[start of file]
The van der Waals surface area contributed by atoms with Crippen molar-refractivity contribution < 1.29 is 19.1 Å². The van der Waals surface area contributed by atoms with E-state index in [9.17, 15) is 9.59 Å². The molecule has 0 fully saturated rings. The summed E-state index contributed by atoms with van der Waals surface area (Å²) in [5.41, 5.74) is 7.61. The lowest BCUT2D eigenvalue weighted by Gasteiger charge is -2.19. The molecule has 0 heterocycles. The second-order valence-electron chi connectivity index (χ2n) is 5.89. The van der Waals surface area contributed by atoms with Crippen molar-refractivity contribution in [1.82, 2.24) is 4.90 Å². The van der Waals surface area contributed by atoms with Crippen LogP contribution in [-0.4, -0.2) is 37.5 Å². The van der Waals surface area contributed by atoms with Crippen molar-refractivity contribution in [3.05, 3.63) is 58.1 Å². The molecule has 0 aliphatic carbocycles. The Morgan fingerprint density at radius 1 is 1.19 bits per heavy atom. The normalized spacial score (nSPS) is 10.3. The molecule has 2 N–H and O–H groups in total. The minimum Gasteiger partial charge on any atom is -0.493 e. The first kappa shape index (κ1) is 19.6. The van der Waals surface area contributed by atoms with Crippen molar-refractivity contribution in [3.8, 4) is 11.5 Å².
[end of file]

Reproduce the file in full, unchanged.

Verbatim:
The van der Waals surface area contributed by atoms with Crippen molar-refractivity contribution < 1.29 is 19.1 Å². The van der Waals surface area contributed by atoms with E-state index in [9.17, 15) is 9.59 Å². The molecule has 0 fully saturated rings. The summed E-state index contributed by atoms with van der Waals surface area (Å²) in [5.41, 5.74) is 7.61. The lowest BCUT2D eigenvalue weighted by Gasteiger charge is -2.19. The molecule has 0 heterocycles. The second-order valence-electron chi connectivity index (χ2n) is 5.89. The van der Waals surface area contributed by atoms with Crippen molar-refractivity contribution in [1.82, 2.24) is 4.90 Å². The van der Waals surface area contributed by atoms with Crippen LogP contribution in [-0.4, -0.2) is 37.5 Å². The van der Waals surface area contributed by atoms with Crippen molar-refractivity contribution in [3.05, 3.63) is 58.1 Å². The molecule has 0 aliphatic carbocycles. The Morgan fingerprint density at radius 1 is 1.19 bits per heavy atom. The normalized spacial score (nSPS) is 10.3. The molecule has 2 N–H and O–H groups in total. The minimum Gasteiger partial charge on any atom is -0.493 e. The first kappa shape index (κ1) is 19.6. The van der Waals surface area contributed by atoms with Crippen molar-refractivity contribution in [3.8, 4) is 11.5 Å².